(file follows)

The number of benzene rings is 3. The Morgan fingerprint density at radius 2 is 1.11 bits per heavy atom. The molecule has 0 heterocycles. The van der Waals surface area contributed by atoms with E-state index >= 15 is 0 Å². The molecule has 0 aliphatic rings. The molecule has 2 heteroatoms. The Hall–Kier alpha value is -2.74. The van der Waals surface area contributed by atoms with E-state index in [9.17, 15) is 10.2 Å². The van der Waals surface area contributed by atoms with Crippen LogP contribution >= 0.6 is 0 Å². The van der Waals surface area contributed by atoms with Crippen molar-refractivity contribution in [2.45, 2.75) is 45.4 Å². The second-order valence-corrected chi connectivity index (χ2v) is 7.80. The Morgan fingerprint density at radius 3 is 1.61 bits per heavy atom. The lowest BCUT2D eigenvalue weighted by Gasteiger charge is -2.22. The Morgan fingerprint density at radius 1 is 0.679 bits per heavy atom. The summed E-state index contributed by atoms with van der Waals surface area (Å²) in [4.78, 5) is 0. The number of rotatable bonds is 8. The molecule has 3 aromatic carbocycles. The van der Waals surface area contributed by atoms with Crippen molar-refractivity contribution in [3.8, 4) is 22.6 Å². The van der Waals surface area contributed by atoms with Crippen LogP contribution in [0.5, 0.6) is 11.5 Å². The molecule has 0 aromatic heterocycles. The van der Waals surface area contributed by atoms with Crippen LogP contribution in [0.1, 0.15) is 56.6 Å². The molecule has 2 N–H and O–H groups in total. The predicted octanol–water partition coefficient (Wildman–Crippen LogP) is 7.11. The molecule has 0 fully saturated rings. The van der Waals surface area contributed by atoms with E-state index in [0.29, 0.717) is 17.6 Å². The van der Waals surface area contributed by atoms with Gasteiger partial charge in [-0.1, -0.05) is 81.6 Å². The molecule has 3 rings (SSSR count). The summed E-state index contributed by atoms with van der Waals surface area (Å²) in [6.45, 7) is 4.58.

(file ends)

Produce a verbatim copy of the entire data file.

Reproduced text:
The number of benzene rings is 3. The Morgan fingerprint density at radius 2 is 1.11 bits per heavy atom. The molecule has 0 heterocycles. The van der Waals surface area contributed by atoms with E-state index >= 15 is 0 Å². The molecule has 0 aliphatic rings. The molecule has 2 heteroatoms. The Hall–Kier alpha value is -2.74. The van der Waals surface area contributed by atoms with E-state index in [9.17, 15) is 10.2 Å². The van der Waals surface area contributed by atoms with Crippen LogP contribution >= 0.6 is 0 Å². The van der Waals surface area contributed by atoms with Crippen molar-refractivity contribution in [2.45, 2.75) is 45.4 Å². The second-order valence-corrected chi connectivity index (χ2v) is 7.80. The Morgan fingerprint density at radius 3 is 1.61 bits per heavy atom. The lowest BCUT2D eigenvalue weighted by Gasteiger charge is -2.22. The Morgan fingerprint density at radius 1 is 0.679 bits per heavy atom. The summed E-state index contributed by atoms with van der Waals surface area (Å²) in [4.78, 5) is 0. The number of rotatable bonds is 8. The molecule has 3 aromatic carbocycles. The van der Waals surface area contributed by atoms with Crippen molar-refractivity contribution in [3.8, 4) is 22.6 Å². The van der Waals surface area contributed by atoms with Crippen LogP contribution in [0.5, 0.6) is 11.5 Å². The molecule has 0 aromatic heterocycles. The van der Waals surface area contributed by atoms with Crippen LogP contribution in [0.1, 0.15) is 56.6 Å². The molecule has 2 N–H and O–H groups in total. The predicted octanol–water partition coefficient (Wildman–Crippen LogP) is 7.11. The molecule has 0 fully saturated rings. The van der Waals surface area contributed by atoms with E-state index in [0.29, 0.717) is 17.6 Å². The van der Waals surface area contributed by atoms with Gasteiger partial charge in [-0.1, -0.05) is 81.6 Å². The molecule has 3 rings (SSSR count). The summed E-state index contributed by atoms with van der Waals surface area (Å²) in [6.45, 7) is 4.58.